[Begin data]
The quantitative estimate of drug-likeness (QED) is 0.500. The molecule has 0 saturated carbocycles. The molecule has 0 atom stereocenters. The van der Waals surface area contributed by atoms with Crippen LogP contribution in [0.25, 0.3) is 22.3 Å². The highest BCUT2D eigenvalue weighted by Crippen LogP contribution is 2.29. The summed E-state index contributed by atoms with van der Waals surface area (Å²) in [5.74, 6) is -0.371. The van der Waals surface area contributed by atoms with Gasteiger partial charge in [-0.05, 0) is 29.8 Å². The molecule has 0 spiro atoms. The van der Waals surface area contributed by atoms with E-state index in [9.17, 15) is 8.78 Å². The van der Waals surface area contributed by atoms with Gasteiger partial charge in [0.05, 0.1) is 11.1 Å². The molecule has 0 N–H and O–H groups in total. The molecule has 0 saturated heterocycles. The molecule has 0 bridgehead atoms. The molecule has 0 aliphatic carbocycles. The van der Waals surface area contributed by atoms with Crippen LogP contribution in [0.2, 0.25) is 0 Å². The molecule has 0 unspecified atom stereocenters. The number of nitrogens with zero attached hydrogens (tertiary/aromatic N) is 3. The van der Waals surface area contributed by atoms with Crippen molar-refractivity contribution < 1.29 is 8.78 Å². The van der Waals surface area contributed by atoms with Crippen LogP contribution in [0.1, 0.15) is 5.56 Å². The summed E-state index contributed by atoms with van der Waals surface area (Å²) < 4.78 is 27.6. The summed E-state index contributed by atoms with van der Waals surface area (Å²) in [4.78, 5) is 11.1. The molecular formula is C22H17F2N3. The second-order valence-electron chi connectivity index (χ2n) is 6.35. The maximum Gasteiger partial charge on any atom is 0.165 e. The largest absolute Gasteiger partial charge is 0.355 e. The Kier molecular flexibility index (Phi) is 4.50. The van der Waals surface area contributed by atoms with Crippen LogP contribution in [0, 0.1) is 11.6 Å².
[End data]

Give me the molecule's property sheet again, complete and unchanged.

The quantitative estimate of drug-likeness (QED) is 0.500. The molecule has 0 saturated carbocycles. The molecule has 0 atom stereocenters. The van der Waals surface area contributed by atoms with Crippen LogP contribution in [0.25, 0.3) is 22.3 Å². The highest BCUT2D eigenvalue weighted by Crippen LogP contribution is 2.29. The summed E-state index contributed by atoms with van der Waals surface area (Å²) in [5.74, 6) is -0.371. The van der Waals surface area contributed by atoms with Gasteiger partial charge in [-0.05, 0) is 29.8 Å². The molecule has 0 spiro atoms. The van der Waals surface area contributed by atoms with E-state index in [9.17, 15) is 8.78 Å². The van der Waals surface area contributed by atoms with Gasteiger partial charge in [0.05, 0.1) is 11.1 Å². The molecule has 0 N–H and O–H groups in total. The molecule has 0 saturated heterocycles. The molecule has 0 bridgehead atoms. The molecule has 0 aliphatic carbocycles. The van der Waals surface area contributed by atoms with Crippen LogP contribution in [0.2, 0.25) is 0 Å². The molecule has 0 unspecified atom stereocenters. The number of nitrogens with zero attached hydrogens (tertiary/aromatic N) is 3. The van der Waals surface area contributed by atoms with Crippen molar-refractivity contribution < 1.29 is 8.78 Å². The van der Waals surface area contributed by atoms with Crippen LogP contribution in [0.1, 0.15) is 5.56 Å². The summed E-state index contributed by atoms with van der Waals surface area (Å²) < 4.78 is 27.6. The summed E-state index contributed by atoms with van der Waals surface area (Å²) in [4.78, 5) is 11.1. The molecular formula is C22H17F2N3. The second-order valence-electron chi connectivity index (χ2n) is 6.35. The maximum Gasteiger partial charge on any atom is 0.165 e. The largest absolute Gasteiger partial charge is 0.355 e. The Kier molecular flexibility index (Phi) is 4.50. The van der Waals surface area contributed by atoms with Crippen LogP contribution in [0, 0.1) is 11.6 Å².